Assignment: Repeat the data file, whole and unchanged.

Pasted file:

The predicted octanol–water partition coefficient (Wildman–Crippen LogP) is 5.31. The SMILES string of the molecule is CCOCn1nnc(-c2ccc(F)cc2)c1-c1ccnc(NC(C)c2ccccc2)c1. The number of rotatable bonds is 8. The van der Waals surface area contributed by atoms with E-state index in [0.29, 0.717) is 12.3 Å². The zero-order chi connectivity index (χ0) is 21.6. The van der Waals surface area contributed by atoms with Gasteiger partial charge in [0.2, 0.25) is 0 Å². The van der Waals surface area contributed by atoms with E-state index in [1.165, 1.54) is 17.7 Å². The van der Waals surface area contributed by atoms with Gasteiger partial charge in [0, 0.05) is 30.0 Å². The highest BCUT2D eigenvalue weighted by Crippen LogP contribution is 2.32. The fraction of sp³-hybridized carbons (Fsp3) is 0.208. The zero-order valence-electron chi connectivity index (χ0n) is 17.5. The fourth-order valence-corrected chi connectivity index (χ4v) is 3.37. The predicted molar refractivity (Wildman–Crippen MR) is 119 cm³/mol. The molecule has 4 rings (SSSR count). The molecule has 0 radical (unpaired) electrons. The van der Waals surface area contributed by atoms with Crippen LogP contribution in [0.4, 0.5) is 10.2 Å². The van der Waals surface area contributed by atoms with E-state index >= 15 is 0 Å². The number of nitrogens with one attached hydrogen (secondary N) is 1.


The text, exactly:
The predicted octanol–water partition coefficient (Wildman–Crippen LogP) is 5.31. The SMILES string of the molecule is CCOCn1nnc(-c2ccc(F)cc2)c1-c1ccnc(NC(C)c2ccccc2)c1. The number of rotatable bonds is 8. The van der Waals surface area contributed by atoms with E-state index in [0.29, 0.717) is 12.3 Å². The zero-order chi connectivity index (χ0) is 21.6. The van der Waals surface area contributed by atoms with Gasteiger partial charge in [0.2, 0.25) is 0 Å². The van der Waals surface area contributed by atoms with E-state index in [1.165, 1.54) is 17.7 Å². The van der Waals surface area contributed by atoms with Gasteiger partial charge in [0, 0.05) is 30.0 Å². The highest BCUT2D eigenvalue weighted by Crippen LogP contribution is 2.32. The fraction of sp³-hybridized carbons (Fsp3) is 0.208. The zero-order valence-electron chi connectivity index (χ0n) is 17.5. The fourth-order valence-corrected chi connectivity index (χ4v) is 3.37. The predicted molar refractivity (Wildman–Crippen MR) is 119 cm³/mol. The molecule has 4 rings (SSSR count). The molecule has 0 radical (unpaired) electrons. The van der Waals surface area contributed by atoms with Crippen LogP contribution in [0.4, 0.5) is 10.2 Å². The van der Waals surface area contributed by atoms with E-state index >= 15 is 0 Å². The number of nitrogens with one attached hydrogen (secondary N) is 1.